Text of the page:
Silvicultural Treatments

Following the development of a forest management plan, our specialized staff can continue to assist landowners in attaining their silvicultural objectives.

Forest Access Roads

In order to carry out forestry operations or to have access to a forested property, the construction of a forest access road is an interesting solution.

In order to conform with municipal and environmental regulations, the planning of the proposed road is very important. The route the road will follow depends on several factors, including the landowner's needs, the silvicultural treatments to be carried out, topography, streams and wetlands, and other natural obstacles such as rock outcrops and boulders.

Once the right-of-way is identified, the next step is to harvest all the trees within the right-of-way. Municipal regulations differ from one another regarding the width of roads and their respective right-of-ways (between 10-15 metres).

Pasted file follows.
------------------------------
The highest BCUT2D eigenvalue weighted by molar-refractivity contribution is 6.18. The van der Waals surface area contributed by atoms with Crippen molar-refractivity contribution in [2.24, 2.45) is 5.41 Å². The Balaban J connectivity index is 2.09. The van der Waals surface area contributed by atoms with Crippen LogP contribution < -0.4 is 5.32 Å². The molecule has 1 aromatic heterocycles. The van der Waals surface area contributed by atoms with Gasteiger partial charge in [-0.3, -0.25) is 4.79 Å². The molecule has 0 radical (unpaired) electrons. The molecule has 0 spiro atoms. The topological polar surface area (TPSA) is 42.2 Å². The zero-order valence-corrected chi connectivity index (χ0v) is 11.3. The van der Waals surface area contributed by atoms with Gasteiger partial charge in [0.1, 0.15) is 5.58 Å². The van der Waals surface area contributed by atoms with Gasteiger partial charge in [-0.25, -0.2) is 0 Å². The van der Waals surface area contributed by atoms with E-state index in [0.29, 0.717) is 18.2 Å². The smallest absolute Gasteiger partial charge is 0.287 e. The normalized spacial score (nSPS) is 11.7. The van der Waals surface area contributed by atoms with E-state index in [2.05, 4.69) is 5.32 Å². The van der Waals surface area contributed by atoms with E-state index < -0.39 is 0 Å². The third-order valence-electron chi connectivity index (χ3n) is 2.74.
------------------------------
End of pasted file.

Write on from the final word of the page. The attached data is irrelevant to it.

The next step is to remove the debris left from the harvesting stage using an excavator. Debris, such as stumps and branches, are buried beside the roadbed, along with the organic top soil. Harder material extracted from these holes (gravel, clay, etc.) is used to form the road's driving surface. A drainage ditch is often necessary on the higher side of the road in order to maintain drainage and to allow for the roadbed to properly dry.

When the road crosses a stream or a humid gully, culverts are required. In order to lower the risk of erosion and sedimentation, culverts must to be installed to precise specifications.

The ideal place for a stream crossing is where the channel is narrow with gently sloping, dry land on either side. The culvert's diameter must be chosen based on its capacity to handle water levels during heavy rains and spring thaws that result in a rapid increase in water levels.

When installing culverts, the culvert has to be placed the same direction of the water flow. It must also follow the natural slope and be set slightly below the streambed to avoid waterfalls at the end of the culvert, also known as perched culverts. To stabilize the slope around the culvert ends, it is important to place rocks varying in size and geotextile tissue at each end of the culvert. The slope can also be seeded with wild grasses to increase soil stability, further reducing the risk of sedimentation.

Municipal regulations regarding stream crossings should always be consulted prior to installing a culvert.